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Software-as-a-service company Zendesk (NYSE: ZEN) reported its third-quarter results after the market closed on Nov. 1. Zendesk produced strong revenue growth, but management was quick to point out that the company failed to reach its full potential during the quarter because of disruptions caused by a recent sales and marketing realignment. GAAP losses expanded during the quarter, but Zendesk still expects to produce positive free cash flow next year. Here's what investors need to know about Zendesk's third-quarter results.
Zendesk results: The raw numbers
Data source: Zendesk Q3 earnings report.
What happened with Zendesk this quarter?
Zendesk continued adding customers, although a realignment of its sales and marketing activities in July caused some disruptions.
- Paid customer accounts now exceed 87,000, up from 81,000 at the end of the second quarter. The realignment in July negatively affected the company's ability to close new business, particularly late in the quarter.
- 33% of Zendesk's monthly recurring revenue came from paid customers with 100 or more agents. This percentage has now remained unchanged for three consecutive quarters.
- The number of contracts signed with an annual value of $50,000 or greater increased by 44% year over year, while the average size of these contracts decreased.
- Zendesk added or expanded its relationship with a few notable customers during the third quarter, including Instacart, MailChimp, and Neato Robotics.
Zendesk provided guidance for the fourth quarter and the full year, as well as some longer-term targets.
- For the fourth quarter, Zendesk sees revenue in the range of $86 million to $88 million, GAAP operating loss between $29 million and $30 million, and non-GAAP operating loss between $5 million and $6 million.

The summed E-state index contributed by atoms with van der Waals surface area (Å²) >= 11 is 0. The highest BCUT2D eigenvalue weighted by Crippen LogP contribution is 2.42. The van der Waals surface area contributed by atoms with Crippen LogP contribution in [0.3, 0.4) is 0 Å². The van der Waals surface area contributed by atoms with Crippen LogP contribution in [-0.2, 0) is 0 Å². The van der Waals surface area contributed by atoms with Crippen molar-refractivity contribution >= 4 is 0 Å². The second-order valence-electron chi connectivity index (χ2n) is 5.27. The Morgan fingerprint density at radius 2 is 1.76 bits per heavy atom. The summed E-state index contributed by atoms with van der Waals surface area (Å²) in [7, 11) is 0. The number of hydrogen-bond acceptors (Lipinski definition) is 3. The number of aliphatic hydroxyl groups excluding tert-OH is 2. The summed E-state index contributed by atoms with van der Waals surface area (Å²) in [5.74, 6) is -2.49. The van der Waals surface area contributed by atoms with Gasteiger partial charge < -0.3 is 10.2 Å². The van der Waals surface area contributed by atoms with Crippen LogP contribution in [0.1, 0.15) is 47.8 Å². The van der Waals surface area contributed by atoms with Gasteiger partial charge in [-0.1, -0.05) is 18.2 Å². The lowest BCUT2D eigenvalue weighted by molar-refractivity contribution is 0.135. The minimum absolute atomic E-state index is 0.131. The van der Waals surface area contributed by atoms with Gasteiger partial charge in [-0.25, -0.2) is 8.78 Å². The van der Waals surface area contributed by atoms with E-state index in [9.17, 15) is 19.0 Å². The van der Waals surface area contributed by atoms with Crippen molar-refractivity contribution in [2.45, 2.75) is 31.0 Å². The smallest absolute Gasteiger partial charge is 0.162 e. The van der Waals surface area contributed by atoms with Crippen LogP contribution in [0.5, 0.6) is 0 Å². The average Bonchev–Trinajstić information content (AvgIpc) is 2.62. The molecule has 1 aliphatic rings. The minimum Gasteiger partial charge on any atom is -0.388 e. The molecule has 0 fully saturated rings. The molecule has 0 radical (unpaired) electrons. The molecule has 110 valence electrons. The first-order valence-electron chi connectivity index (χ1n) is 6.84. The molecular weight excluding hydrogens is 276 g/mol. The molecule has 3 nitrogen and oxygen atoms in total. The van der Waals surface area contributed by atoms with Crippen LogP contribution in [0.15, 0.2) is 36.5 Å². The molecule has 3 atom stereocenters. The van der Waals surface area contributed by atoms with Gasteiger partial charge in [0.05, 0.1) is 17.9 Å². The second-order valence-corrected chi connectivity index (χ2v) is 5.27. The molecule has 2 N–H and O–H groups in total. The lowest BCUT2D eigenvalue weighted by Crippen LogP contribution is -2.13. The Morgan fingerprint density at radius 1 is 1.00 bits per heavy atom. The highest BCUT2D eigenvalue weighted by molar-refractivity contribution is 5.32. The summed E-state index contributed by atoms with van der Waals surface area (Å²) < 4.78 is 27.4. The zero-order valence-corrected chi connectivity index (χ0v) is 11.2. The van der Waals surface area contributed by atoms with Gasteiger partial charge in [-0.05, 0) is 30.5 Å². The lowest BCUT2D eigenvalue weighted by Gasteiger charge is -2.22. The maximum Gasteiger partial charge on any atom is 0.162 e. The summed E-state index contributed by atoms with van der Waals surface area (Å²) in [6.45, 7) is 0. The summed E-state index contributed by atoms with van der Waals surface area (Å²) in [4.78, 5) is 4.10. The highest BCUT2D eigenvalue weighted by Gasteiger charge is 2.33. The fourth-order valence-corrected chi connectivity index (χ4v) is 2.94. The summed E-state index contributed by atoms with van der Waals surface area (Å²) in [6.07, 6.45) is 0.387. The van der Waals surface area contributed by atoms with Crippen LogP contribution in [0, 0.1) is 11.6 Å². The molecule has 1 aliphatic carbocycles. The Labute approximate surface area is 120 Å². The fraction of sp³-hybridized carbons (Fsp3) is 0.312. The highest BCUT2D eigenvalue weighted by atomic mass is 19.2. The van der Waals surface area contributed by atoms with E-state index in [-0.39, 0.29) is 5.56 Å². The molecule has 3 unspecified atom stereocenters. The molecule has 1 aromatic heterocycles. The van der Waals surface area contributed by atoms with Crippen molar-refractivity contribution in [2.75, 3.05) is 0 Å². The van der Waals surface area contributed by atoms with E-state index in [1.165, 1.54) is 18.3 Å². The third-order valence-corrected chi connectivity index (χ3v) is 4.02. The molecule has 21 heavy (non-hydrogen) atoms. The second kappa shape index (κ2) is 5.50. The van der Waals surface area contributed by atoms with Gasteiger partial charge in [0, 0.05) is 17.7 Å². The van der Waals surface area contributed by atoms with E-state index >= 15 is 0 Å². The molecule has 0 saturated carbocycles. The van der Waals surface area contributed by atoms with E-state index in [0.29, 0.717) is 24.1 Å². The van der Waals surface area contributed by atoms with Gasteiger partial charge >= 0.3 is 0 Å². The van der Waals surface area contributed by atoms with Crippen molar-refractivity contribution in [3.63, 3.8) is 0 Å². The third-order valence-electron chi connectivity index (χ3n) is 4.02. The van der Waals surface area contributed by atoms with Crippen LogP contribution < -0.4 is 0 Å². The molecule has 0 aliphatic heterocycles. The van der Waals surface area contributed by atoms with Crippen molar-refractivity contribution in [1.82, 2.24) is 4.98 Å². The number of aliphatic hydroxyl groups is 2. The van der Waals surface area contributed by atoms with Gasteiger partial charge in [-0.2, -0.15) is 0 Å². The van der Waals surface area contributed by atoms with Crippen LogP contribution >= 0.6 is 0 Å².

- For the full year, the company sees revenue between $309 million and $311 million, GAAP operating loss between $108.5 million and $109.5 million, and non-GAAP operating loss between $22 million and $23 million.
- Zendesk remains confident that it will reach $1 billion of annual revenue in 2020.
- Zendesk expects to produce positive free cash flow in 2017.
What management had to say
While the realignment in July caused some problems during the third quarter, management pointed out in the company's letter to shareholders that a lot is going right: "Despite those challenges, there was much to be excited about in our business performance during the quarter. Our core low-touch business continued to thrive, with the result being that a very substantial portion of our business is being closed with short and highly efficient sales cycles."
With the realignment complete, management expects to enter 2017 on a strong footing: "With the rearchitecting of our go-to-market organization largely complete and the rollout of our new brand messaging and family of products, we believe we are well positioned to close out 2016 and turn to 2017. We will maintain our focus on sustaining high growth while demonstrating scale through improved operating margins over time as we pursue our ultimate goal of helping organizations build better relationships with their customers."
One thing to watch going forward is the company's ability to win bigger customers. The percentage of monthly recurring revenue coming from larger clients has been mostly stagnant for over a year, despite big increases in the number of large contracts being signed.
Strong revenue growth and growing GAAP losses have been the theme of Zendesk's quarterly reports, and the third-quarter report was no different. Zendesk will need to keep growing at a breakneck pace to reach its goal of $1 billion of revenue in 2020, but so far the company has had little trouble in that area. Even with disruptions during the quarter, the company still managed 45% year-over-year revenue growth, an impressive rate given its size.
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Timothy Green has no position in any stocks mentioned. The Motley Fool recommends Zendesk. Try any of our Foolish newsletter services free for 30 days. We Fools may not all hold the same opinions, but we all believe that considering a diverse range of insights makes us better investors. The Motley Fool has a disclosure policy.